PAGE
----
Home » Cleveland Fed taps Goldman Sachs veteran Beth Hammack as new president

Cleveland Fed taps Goldman Sachs veteran Beth Hammack as new president



The Federal Reserve Bank of Cleveland announced Wednesday that Beth M. Hammack will be its next president and chief executive officer after current president Loretta Mester retires at the end of June.

Hammack, 52, joins the Cleveland Fed after three decades at Goldman Sachs. She is slated to vote on monetary policy decisions as of August 21, when her term officially starts.

For the July meeting of the Federal Open Market Committee, Chicago Fed President Austan Goolsbee will be voting in place of the Cleveland Fed. At every Fed meeting, 12 Fed officials vote, seven of whom are from the Fed’s board of governors. Aside from New York Fed President John Williams, the remaining votes are from an annually rotating panel of regional Fed presidents. Goolsbee is currently an alternate voter and otherwise would not have voted until 2025.

Goolsbee has been a bit more optimistic than some of his colleagues regarding the progress he expects on getting inflation back down to the Fed’s 2% target. However, it’s unclear where Hammack stands on monetary policy.

The central bank is currently mulling when to begin cutting interest rates after raising them to a two-decade high last summer. Inflation stalled earlier this year, which prompted the Fed to delay the timing of its first rate cut, but weaker-than-expected figures on employment and spending thrust rate cuts back into the conversation.

Through her three-decade career at the Wall Street bank, Hammack has developed experience working with policymakers and serving on advisory boards, according to a release from the Cleveland Fed.

She was chair of the federal government’s Treasury Borrowing Advisory Committee and a member of the Financial Research Advisory Committee and the Treasury Market Practices Group. She’s also currently the chair of the board of the nonprofit organization Math for America.

Hammack earned a bachelor of arts degree in quantitative economics and history from Stanford University.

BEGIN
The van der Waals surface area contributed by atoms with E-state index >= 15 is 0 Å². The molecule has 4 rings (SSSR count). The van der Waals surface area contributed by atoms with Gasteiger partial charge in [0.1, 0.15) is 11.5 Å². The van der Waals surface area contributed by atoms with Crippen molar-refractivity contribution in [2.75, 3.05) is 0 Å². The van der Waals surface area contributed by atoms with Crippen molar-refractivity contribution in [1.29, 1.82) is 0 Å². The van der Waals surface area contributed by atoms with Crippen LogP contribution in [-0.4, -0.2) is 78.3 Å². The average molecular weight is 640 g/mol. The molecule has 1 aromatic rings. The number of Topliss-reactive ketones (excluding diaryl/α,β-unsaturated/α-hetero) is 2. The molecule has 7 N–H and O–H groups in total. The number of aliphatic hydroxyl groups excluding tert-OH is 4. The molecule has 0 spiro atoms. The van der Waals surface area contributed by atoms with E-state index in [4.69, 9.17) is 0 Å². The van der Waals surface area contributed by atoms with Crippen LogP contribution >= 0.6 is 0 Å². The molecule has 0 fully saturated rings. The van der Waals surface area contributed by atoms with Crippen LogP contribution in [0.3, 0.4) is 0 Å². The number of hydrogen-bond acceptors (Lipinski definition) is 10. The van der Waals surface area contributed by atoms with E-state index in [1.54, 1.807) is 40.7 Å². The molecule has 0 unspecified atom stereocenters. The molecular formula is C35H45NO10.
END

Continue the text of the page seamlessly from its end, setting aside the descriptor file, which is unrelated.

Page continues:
“Beth has a deep understanding of financial markets and the monetary policy transmission process, expertise in leading complex business lines, and a proven commitment to mission-focused work,” said Heidi Gartland, chair of the presidential search committee and the Cleveland Fed’s board of directors, in a release.

Mester, who has been president of the Cleveland Fed since 2014,has typically had so-called “hawkish” views, or pronounced concerns about inflation. She recently said monetary policy is currently in a good place, and that there is no rush to cut rates at the moment.

Hammack is joining the Fed as officials deal with the difficult task of figuring out when to begin cutting rates. It’s a consequential decision that carries risks if central bankers cut too soon and if they cut too late.

The Fed’s September meeting will be the first opportunity for Hammack to vote on US monetary policy. She joins the central bank at a critical juncture, as more Fed officials could start to vote differently from one another, which hasn’t been the case for years.

Currently, investors are split as to whether the Fed will keep rates at current levels or lower rates in September.

The Fed’s main tool is its key interest rate, which influences borrowing costs across the US economy. The Fed is tasked by Congress to stabilize prices and maximize employment, so, broadly speaking, when inflation is too high, the Fed jacks up borrowing costs; when unemployment is too high, it lowers interest rates.

If the Fed were to introduce its first rate cut of this cycle too soon, inflation could resurge as the economy reheats. If it cuts too late, the economy could cool too much and slip into a recession.

Hammack is yet another fresh face at the Fed’s main policymaking body, after the appointment of Alberto Musalem to helm the St. Louis Fed earlier this year. Last year, Jeffery Schmid became the president of the Kansas City Fed. Also, Adriana Kugler was confirmed for a role as Fed governor and Philip Jefferson was elevated as Fed vice chair. Lisa Cook was confirmed for another term.

Correction: An earlier version of this article misstated who would vote on behalf of the Cleveland Federal Reserve at the July meeting of the Federal Open Market Committee. Chicago Fed President Austan Goolsbee will be voting.

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